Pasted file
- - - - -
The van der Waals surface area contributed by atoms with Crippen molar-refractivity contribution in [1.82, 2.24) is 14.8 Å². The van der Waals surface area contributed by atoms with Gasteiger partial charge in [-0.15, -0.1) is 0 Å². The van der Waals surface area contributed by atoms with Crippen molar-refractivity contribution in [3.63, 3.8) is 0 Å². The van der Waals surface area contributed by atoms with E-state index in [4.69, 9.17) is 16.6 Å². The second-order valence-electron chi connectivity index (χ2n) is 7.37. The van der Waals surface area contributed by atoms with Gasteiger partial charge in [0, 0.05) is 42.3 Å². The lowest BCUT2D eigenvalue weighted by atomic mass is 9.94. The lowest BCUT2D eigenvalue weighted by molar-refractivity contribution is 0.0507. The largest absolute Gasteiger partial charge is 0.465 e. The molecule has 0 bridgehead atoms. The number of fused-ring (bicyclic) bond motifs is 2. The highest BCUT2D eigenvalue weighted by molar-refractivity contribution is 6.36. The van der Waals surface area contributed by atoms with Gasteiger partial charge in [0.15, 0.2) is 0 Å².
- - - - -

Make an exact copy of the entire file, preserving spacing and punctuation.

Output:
The van der Waals surface area contributed by atoms with Crippen molar-refractivity contribution in [1.82, 2.24) is 14.8 Å². The van der Waals surface area contributed by atoms with Gasteiger partial charge in [-0.15, -0.1) is 0 Å². The van der Waals surface area contributed by atoms with Crippen molar-refractivity contribution in [3.63, 3.8) is 0 Å². The van der Waals surface area contributed by atoms with E-state index in [4.69, 9.17) is 16.6 Å². The second-order valence-electron chi connectivity index (χ2n) is 7.37. The van der Waals surface area contributed by atoms with Gasteiger partial charge in [0, 0.05) is 42.3 Å². The lowest BCUT2D eigenvalue weighted by atomic mass is 9.94. The lowest BCUT2D eigenvalue weighted by molar-refractivity contribution is 0.0507. The largest absolute Gasteiger partial charge is 0.465 e. The molecule has 0 bridgehead atoms. The number of fused-ring (bicyclic) bond motifs is 2. The highest BCUT2D eigenvalue weighted by molar-refractivity contribution is 6.36. The van der Waals surface area contributed by atoms with Gasteiger partial charge in [0.15, 0.2) is 0 Å².